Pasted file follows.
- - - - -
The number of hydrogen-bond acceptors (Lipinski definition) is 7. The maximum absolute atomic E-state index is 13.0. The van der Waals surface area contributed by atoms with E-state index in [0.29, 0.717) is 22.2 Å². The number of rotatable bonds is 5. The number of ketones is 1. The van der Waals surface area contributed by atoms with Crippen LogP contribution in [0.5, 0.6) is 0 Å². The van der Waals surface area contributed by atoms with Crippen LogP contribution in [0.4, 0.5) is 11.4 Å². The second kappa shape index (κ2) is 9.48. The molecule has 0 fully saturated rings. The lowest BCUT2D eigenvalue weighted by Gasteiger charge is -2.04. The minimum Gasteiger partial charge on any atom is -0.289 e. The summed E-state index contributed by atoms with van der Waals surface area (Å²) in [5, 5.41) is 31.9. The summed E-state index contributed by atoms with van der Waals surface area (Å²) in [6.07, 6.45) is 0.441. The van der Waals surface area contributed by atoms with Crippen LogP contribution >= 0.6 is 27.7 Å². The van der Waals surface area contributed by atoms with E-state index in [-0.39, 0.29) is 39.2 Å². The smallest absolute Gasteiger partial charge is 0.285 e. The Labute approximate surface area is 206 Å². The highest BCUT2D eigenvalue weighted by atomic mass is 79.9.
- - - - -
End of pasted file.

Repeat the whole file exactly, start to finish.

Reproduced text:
The number of hydrogen-bond acceptors (Lipinski definition) is 7. The maximum absolute atomic E-state index is 13.0. The van der Waals surface area contributed by atoms with E-state index in [0.29, 0.717) is 22.2 Å². The number of rotatable bonds is 5. The number of ketones is 1. The van der Waals surface area contributed by atoms with Crippen LogP contribution in [0.5, 0.6) is 0 Å². The van der Waals surface area contributed by atoms with Crippen LogP contribution in [0.4, 0.5) is 11.4 Å². The second kappa shape index (κ2) is 9.48. The molecule has 0 fully saturated rings. The lowest BCUT2D eigenvalue weighted by Gasteiger charge is -2.04. The minimum Gasteiger partial charge on any atom is -0.289 e. The summed E-state index contributed by atoms with van der Waals surface area (Å²) in [5, 5.41) is 31.9. The summed E-state index contributed by atoms with van der Waals surface area (Å²) in [6.07, 6.45) is 0.441. The van der Waals surface area contributed by atoms with Crippen LogP contribution >= 0.6 is 27.7 Å². The van der Waals surface area contributed by atoms with E-state index in [-0.39, 0.29) is 39.2 Å². The smallest absolute Gasteiger partial charge is 0.285 e. The Labute approximate surface area is 206 Å². The highest BCUT2D eigenvalue weighted by atomic mass is 79.9.